Electrical and electronics engineering technicians help engineers design, assemble and test a range of electronic devices, from medical devices to computers. This career usually requires an associate degree. According to the AFL-CIO Department for Professional Employees, 16.3 percent of engineering technicians were women as of 2011, a 3.1 increase from 2010.
National Average Pay
According to U.S. Bureau of Labor Statistics estimates for May 2012, electronics engineering technicians working in the United States earned an average wage of $27.92 an hour and an average annual salary of $58,070. Half of all electronics engineering technicians working in the United States earned an average salary ranging from $44,490 to $69,570, while the highest-paid 10 percent made $83,120 or more annually.
Pay by Area
The District of Columbia reported the highest average pay for electronics engineering technicians in 2012, $73,390 per year. Hawaii ranked second with an average salary of $70,710, followed by Alaska at $70,460. Maryland was the fourth-highest paying state, with an average salary of $69,760. The single highest-paying area in the country was St. Mary's County in Maryland, where the average pay for electronic engineering technicians was $85,320. Electronics engineers working in South Dakota reported the lowest average salary by state, $41,070.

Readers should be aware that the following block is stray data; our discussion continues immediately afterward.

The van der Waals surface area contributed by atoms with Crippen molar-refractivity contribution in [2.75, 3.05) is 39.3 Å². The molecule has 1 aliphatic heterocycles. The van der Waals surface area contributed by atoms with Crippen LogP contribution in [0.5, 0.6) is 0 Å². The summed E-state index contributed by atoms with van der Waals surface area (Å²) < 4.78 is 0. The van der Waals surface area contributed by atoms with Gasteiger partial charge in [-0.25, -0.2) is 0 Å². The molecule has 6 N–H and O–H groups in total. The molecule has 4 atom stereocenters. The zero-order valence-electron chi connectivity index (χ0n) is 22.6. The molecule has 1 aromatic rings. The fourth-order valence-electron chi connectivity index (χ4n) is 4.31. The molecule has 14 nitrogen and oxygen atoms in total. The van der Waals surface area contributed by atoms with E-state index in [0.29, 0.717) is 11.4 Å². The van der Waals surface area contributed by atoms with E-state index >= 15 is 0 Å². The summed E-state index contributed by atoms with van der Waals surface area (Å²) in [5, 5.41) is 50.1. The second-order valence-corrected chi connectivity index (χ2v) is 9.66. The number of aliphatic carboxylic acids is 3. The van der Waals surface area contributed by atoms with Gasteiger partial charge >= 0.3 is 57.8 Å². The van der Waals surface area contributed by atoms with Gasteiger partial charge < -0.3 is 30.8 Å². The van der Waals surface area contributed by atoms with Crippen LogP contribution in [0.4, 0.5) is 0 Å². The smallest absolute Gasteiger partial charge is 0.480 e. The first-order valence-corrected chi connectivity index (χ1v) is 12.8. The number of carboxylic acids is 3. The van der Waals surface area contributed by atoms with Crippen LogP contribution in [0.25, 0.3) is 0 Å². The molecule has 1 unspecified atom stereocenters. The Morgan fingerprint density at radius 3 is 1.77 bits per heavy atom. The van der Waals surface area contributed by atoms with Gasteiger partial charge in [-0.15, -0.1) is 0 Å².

Pay by Industry
Electronics engineering technicians work in a wide array of industries, and also report a wide variety of average salaries. Those employed directly by the federal government earned the most as of 2012, an average of $77,770 per year. High average pay was also reported in the natural gas distribution ($73,400) and oil and gas extraction ($73,150) industries. Architectural and engineering firms, the largest single employer of electronics engineering technicians, paid an average of $57,780. Those employed by semiconductor and electronic component manufacturers earned an average of $53,620 per year.
The job outlook for aspiring electronics engineering technicians is relatively neutral. While the bureau did not expect that positions would be lost over the decade, what little growth was expected will occur slowly, at a rate of about 2 percent. This would result in only about 2,900 new positions between 2010 and 2020. This slow growth is due to the nationwide slowdown in manufacturing industries, in which many electronics engineering technicians are employed. The bureau expects engineering techs looking for work to have the best employment prospects with private architectural and engineering firms.